BitterSweet

An Obsession with All Things Handmade and Home-Cooked

The Writing on the Wall, Part Two

13 Comments

Sharing such a personal story was not easy for me, but I’m delighted and deeply touched by the positive response. Emboldened by that experience, I’d like to continue this writerly tangent, now with something drastically different from my typical content: A persuasive research essay. Groupon seems to have reached its breaking point since the time of the original writing, but it still flounders along, so I feel there are a few things remaining that must be said. Tell me, do you still buy Groupons or other similar online discounts? After reading the piece, was I able to persuade you otherwise?

Disastrous Discounts: Paying the Price for Groupon

Social purchasing is more popular than ever, and new websites offering deep discounts on services ranging from massages to kayaking classes are sprouting up every day. Groupon was arguably the trendsetter, beginning the craze and still drawing the greatest crowds; more than 50 million people subscribe to regular alerts and emails about current deals, and over 22 million Groupon deals have been sold as of January 2011. Most commonly though, the bulk of these prepaid vouchers are for purchasing food in restaurants. Poised as both a painless way to try new cuisines and a money-saving option for revisiting old favorites, it’s easy to see the allure of up to 70% off your receipt’s total. The deals may be booming, but what discount-seeking consumers may not know is that by buying into this trendy coupon game, they may actually be damaging the business they love most. Businesses that see flagging sales are more likely to participate in the first place, and it’s common that those deep discounts actually cut further into their bottom lines. Patrons who seek the cheapest options are unlikely to purchase more than their vouchers are good for, and thus each Groupon is accepted at a loss. Groupon may turn a nice profit from the collaboration since it’s not their merchandise or services on the line, but the small restaurants lose, big time. Whether a business fails or succeeds is entirely in the hands on the consumer, which means that this is one case where individuals can make a difference and vote with their dollars.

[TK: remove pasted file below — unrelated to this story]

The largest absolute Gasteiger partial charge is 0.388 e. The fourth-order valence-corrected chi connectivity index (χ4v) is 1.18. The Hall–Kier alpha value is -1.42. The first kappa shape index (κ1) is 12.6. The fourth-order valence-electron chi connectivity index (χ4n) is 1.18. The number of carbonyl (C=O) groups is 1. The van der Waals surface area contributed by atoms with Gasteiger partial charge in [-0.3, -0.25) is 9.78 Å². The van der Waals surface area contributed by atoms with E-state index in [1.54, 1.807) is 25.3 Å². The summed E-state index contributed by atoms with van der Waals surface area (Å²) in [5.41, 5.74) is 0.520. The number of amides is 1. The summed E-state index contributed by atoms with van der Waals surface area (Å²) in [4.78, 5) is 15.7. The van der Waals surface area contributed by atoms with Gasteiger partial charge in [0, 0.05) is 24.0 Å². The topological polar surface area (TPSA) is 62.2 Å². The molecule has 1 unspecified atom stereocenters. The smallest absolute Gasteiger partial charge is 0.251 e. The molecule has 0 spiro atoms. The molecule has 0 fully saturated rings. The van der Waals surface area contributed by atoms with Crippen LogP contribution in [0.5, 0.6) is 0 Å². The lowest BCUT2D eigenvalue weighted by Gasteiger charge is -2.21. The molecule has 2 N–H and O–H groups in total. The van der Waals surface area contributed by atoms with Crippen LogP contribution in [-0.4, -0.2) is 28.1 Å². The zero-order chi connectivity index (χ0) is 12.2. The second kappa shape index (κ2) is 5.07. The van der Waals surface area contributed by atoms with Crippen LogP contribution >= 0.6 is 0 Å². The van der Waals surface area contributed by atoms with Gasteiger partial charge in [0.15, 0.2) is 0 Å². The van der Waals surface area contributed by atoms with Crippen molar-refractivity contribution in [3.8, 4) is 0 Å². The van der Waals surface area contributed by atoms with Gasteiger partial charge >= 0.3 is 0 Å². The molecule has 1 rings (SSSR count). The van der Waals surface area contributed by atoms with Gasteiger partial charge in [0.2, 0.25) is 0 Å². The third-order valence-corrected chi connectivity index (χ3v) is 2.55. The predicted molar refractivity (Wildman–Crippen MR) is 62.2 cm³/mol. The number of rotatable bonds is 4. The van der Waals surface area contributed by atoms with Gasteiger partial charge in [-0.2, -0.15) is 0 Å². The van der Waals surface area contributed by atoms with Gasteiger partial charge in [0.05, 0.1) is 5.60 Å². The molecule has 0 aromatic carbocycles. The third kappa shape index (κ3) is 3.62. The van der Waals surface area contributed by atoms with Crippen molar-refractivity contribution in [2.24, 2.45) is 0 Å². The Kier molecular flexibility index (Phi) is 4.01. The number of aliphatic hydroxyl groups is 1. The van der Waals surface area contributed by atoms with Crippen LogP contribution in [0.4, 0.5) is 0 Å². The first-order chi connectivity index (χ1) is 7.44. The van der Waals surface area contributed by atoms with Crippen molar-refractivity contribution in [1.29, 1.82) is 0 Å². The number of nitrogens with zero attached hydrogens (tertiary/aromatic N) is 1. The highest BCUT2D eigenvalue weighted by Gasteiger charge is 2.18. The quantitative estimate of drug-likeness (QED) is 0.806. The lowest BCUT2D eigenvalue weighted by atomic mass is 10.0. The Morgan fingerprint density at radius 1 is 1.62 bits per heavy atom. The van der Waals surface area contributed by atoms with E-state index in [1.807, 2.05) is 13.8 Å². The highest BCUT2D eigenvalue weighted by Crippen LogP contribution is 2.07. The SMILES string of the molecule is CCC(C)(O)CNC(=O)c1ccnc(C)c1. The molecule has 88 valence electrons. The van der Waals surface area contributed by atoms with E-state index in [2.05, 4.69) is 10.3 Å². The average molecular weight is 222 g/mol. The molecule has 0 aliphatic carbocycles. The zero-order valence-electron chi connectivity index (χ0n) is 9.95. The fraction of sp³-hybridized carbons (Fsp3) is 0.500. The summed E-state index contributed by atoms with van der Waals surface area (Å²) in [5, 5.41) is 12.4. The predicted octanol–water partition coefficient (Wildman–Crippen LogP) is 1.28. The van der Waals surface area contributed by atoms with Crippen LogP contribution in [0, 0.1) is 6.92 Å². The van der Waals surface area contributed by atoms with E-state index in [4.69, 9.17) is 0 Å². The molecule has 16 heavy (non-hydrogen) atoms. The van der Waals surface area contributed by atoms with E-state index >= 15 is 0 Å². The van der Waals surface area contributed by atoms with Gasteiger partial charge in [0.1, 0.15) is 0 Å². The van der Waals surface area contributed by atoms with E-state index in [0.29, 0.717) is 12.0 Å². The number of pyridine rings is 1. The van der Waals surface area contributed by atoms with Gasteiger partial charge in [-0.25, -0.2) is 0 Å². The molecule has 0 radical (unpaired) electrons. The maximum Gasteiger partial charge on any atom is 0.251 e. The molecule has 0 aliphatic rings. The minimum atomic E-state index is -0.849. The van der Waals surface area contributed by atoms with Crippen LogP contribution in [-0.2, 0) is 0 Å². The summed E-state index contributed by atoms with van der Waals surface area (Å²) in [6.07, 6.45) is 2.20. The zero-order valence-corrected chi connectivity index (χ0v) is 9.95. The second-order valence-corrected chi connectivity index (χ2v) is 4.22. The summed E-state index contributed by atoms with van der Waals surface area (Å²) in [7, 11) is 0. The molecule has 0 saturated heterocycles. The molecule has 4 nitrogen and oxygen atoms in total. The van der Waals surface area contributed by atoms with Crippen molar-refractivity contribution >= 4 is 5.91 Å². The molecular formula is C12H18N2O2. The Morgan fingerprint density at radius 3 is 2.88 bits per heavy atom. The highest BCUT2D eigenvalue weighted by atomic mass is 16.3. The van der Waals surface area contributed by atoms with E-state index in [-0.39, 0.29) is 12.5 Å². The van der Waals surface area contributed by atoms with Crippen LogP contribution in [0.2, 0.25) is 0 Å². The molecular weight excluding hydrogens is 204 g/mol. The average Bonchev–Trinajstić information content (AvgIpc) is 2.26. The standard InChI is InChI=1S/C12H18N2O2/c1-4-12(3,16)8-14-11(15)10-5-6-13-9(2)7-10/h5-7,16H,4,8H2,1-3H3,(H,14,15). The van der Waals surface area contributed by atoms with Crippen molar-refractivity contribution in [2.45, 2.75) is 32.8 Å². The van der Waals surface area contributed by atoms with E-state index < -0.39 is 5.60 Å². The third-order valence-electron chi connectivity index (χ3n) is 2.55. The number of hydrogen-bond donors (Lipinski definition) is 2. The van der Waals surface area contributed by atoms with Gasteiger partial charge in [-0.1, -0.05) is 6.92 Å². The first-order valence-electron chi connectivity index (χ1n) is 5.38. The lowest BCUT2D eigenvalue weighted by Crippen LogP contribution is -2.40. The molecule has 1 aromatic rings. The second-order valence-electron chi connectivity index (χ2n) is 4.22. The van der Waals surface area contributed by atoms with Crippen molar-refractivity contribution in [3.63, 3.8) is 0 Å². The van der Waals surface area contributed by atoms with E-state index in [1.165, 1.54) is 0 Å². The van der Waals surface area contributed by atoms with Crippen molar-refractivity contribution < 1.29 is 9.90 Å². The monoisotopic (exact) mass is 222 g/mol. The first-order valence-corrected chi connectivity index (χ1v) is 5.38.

Anyone who cares enough to invest in a voucher coupon presumably wants their local eateries to stick around, provide more great deals, and of course the food that makes it all worthwhile. Outsourcing the discounts to a middle man is often the big problem, and one that patrons should ultimately avoid. That’s not to say that all coupons are bad for business owners, but seek instead for deals that come straight from the source. Many casual restaurants and coffee shops in particular already have customer loyalty programs which reward repeat businesses. Ask at the counter, and shoppers may be rewarded with a free beverage or appetizer after a certain number of purchases. It’s a nice bonus for being a regular, and a cost that’s more easily subsidized by the establishment in question.  Managers who don’t employ such a tactic may not have thought of it in the first place, so don’t hesitate to suggest starting up such a program to those not participating. Don’t be afraid to speak up; owners interested in pleasing their customers, and especially their loyal fan base, should be open to suggestions.